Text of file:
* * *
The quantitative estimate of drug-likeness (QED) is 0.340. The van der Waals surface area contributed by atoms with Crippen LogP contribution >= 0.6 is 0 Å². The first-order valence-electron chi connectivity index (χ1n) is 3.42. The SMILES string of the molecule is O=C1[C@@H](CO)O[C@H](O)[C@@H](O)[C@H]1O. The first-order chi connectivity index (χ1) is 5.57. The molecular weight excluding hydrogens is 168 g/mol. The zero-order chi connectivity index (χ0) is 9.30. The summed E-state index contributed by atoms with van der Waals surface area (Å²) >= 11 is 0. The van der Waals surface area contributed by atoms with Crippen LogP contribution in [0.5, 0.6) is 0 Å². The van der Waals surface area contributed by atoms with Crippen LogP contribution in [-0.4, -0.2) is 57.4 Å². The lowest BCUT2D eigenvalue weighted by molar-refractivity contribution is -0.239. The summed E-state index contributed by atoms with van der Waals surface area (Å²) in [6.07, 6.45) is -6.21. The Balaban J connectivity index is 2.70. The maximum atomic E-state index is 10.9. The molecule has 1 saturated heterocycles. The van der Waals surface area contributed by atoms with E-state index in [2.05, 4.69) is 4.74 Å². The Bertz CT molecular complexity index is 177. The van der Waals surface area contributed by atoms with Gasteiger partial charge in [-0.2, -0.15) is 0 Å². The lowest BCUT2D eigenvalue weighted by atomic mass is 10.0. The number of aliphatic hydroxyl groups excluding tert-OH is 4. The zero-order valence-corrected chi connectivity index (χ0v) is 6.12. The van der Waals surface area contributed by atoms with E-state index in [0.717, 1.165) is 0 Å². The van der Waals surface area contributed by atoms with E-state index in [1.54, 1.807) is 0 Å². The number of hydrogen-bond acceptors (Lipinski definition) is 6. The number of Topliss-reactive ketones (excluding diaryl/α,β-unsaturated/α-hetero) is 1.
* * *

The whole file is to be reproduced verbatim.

The quantitative estimate of drug-likeness (QED) is 0.340. The van der Waals surface area contributed by atoms with Crippen LogP contribution >= 0.6 is 0 Å². The first-order valence-electron chi connectivity index (χ1n) is 3.42. The SMILES string of the molecule is O=C1[C@@H](CO)O[C@H](O)[C@@H](O)[C@H]1O. The first-order chi connectivity index (χ1) is 5.57. The molecular weight excluding hydrogens is 168 g/mol. The zero-order chi connectivity index (χ0) is 9.30. The summed E-state index contributed by atoms with van der Waals surface area (Å²) >= 11 is 0. The van der Waals surface area contributed by atoms with Crippen LogP contribution in [0.5, 0.6) is 0 Å². The van der Waals surface area contributed by atoms with Crippen LogP contribution in [-0.4, -0.2) is 57.4 Å². The lowest BCUT2D eigenvalue weighted by molar-refractivity contribution is -0.239. The summed E-state index contributed by atoms with van der Waals surface area (Å²) in [6.07, 6.45) is -6.21. The Balaban J connectivity index is 2.70. The maximum atomic E-state index is 10.9. The molecule has 1 saturated heterocycles. The van der Waals surface area contributed by atoms with E-state index in [2.05, 4.69) is 4.74 Å². The Bertz CT molecular complexity index is 177. The van der Waals surface area contributed by atoms with Gasteiger partial charge in [-0.2, -0.15) is 0 Å². The lowest BCUT2D eigenvalue weighted by atomic mass is 10.0. The number of aliphatic hydroxyl groups excluding tert-OH is 4. The zero-order valence-corrected chi connectivity index (χ0v) is 6.12. The van der Waals surface area contributed by atoms with E-state index in [0.717, 1.165) is 0 Å². The van der Waals surface area contributed by atoms with E-state index in [1.54, 1.807) is 0 Å². The number of hydrogen-bond acceptors (Lipinski definition) is 6. The number of Topliss-reactive ketones (excluding diaryl/α,β-unsaturated/α-hetero) is 1.